I have never been a Christmas card writer, but what I have always been, wholly and undeniably, is a crier. Snuggled into what is becoming my wonted nook in our marshmallow of a couch, I leaned over a greeting card emblazoned with an auroral Christmas tree. I wrote.
“Though I won’t be home with you this year at Christmas, thus defying the vow I made four years ago when I swore I’d never spend another holiday away from home, I hope that I can at least say it’s for a good reason. I’m creating a home here, one that I hope is as gracious and full of love as the one in which you raised me, and one to which I can’t wait to welcome you both sometime soon.”
I wrote, and I cried.
It’s hard to be away from your parents at the holidays, especially when you have a family who’s always outdone itself to make Christmas markedly special. The household of my childhood was one of multiple Christmas trees, of magical ceramic villages nestled between mounds of gently heaping artificial snow, of hermit cookies topped with glistening beads of sugar, thick and pungent with molasses and cloves. There was a mother who taught me to tie the most beautiful bows and unfailingly filled my stocking with the exactly perfect things. There was a father who every year swore he would never again string another set of Christmas lights, and every year continued to do the most stunning job, transforming the humble evergreen into a glowing kingdom ripe for the wanderings of my dolls, toy ponies and enchanted eyes. He suffered, after having sustained the scrapes and nicks of the piney boughs, over an endless bowl of citrus fruit, patiently separating oranges and grapefruits from their membranes despite the acid’s bite upon his skin. He pared apples and sliced bananas, parting beautiful pineapples and coming to find me, wherever I lounged, to present a glistening piece of fruit in the palm of his hand or pop an apple slice into my mouth. The ways in which my father showed me he loved me were subtle.
As I got older and moved only a city away to college and then eventually across the Atlantic, Christmas was a time I anticipated with glee. But it wasn’t just the season, it was the going home. In November I could feel it gathering in the month’s tail end, the days growing shorter, the lights in Puerta del Sol going up. I bought exotic presents–an olivewood cup, a pair of glimmering filigree earrings from a little town outside of my adoptive hometown–and flew them to my real one to deposit beneath the Christmas tree.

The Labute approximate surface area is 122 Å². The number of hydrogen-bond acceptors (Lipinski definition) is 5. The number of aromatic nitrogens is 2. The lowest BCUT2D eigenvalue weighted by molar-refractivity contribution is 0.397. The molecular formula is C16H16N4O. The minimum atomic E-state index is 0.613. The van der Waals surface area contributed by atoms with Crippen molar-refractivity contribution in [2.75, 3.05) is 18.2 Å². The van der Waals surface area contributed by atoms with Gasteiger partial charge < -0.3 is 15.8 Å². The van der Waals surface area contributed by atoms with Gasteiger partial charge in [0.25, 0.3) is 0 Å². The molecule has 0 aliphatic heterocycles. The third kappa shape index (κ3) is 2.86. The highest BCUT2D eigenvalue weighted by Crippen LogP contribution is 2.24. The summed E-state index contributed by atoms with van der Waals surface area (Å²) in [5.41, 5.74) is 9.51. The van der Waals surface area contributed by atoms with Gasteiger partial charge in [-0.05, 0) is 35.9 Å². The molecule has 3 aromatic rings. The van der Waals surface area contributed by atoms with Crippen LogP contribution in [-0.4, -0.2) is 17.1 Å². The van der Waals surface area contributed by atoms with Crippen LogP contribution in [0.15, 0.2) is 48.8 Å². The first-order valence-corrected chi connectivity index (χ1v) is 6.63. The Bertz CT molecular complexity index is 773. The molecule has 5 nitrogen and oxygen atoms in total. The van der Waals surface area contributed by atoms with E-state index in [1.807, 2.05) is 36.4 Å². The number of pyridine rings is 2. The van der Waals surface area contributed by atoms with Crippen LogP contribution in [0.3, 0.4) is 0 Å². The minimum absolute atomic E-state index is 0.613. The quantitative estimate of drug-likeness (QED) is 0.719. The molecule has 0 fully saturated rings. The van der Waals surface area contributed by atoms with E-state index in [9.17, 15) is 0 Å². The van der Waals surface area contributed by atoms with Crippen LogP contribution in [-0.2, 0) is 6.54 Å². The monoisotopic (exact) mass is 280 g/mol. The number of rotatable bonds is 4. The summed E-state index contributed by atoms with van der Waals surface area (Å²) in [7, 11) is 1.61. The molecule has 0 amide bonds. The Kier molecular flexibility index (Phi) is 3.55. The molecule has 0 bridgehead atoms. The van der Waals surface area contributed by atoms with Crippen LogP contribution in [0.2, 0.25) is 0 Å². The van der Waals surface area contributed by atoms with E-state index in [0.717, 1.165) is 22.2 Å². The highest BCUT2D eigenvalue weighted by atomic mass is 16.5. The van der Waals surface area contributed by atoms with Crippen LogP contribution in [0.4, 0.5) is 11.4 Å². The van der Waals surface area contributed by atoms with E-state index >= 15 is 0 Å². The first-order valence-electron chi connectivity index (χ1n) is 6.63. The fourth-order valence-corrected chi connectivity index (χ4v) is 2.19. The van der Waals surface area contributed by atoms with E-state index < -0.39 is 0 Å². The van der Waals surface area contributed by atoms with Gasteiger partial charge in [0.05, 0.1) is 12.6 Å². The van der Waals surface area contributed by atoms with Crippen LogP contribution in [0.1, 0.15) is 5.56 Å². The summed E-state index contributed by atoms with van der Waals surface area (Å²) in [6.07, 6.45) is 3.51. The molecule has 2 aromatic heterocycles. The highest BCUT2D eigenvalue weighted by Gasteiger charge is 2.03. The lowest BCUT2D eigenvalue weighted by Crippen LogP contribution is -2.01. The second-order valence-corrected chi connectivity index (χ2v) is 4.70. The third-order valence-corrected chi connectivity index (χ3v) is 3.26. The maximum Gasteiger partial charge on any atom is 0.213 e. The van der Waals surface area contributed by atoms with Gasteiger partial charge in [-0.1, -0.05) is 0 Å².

The first night’s sleep in my bed after four, six, seven months away was always a relief. I was home. I was safe. In the morning there would be uncomplicated coffee and my mother’s smiling face. There was nothing else I needed. Nothing except, perhaps, every one of the Lindt truffles in the cut glass bowl that always materializes on the Schiller family hoosier around December 25th. Thinking of it now I yearn for that feeling–that particular bouquet of safety, festivity and familiarity, unattainable though it may be. That house no longer belongs to us and my family’s zipcode is now a few numbers East. But the coffee stays the same, and my mother’s smile never gets old.
But this December is different. In two weeks, Niels and I will with our suitcases and two promised cakes head West to his family, not to mine. There will be coffee and I am told there will be a tree. There will be no mother slaving over a pot of creamed onions and no father comically dancing to Dominick the Christmas Donkey.
I’m not sure how Christmas will happen this year minus the going home, minus the embraces of my parents, my dad’s incomparable fruit salad, my mother’s infallible chirpy warmth and wonderful cooking–I think I’ve erased the memory of my only other holiday without them from my mind. I don’t know how Christmas will feel without both of them, but as I wrote them in the card I can only hope they’ll receive before the 25th, I hope that this year finds me away from them for a good reason. I hope that I’m creating not a replacement home, but an alternative one–a home for the future.
The jolly little tree that stands in our apartment may not boast a Steve Schiller caliber light job, and my icebox hermits are mysteriously never as good as those my mother scooped in balls from the bowl of chilled dough, handing to her little and then bigger daughter to roll in sparkling white sugar, but I do hope that between Niels and me, we can fill it with grace and good cheer for any guest who might knock on the door. At the very least, I know we can fill it with good cooking smells, plans for the future and a lot of love.
So. This one goes out to my mom and dad. I love you both immensely, and not just at Christmas time. The missing you is awful, but I can’t help but feel very blessed that mine is a family good, kind, and nice enough to miss.
Hug your parents, y’all: they deserve it. Or if they don’t, go and hug mine, once for you and two times for me, from afar.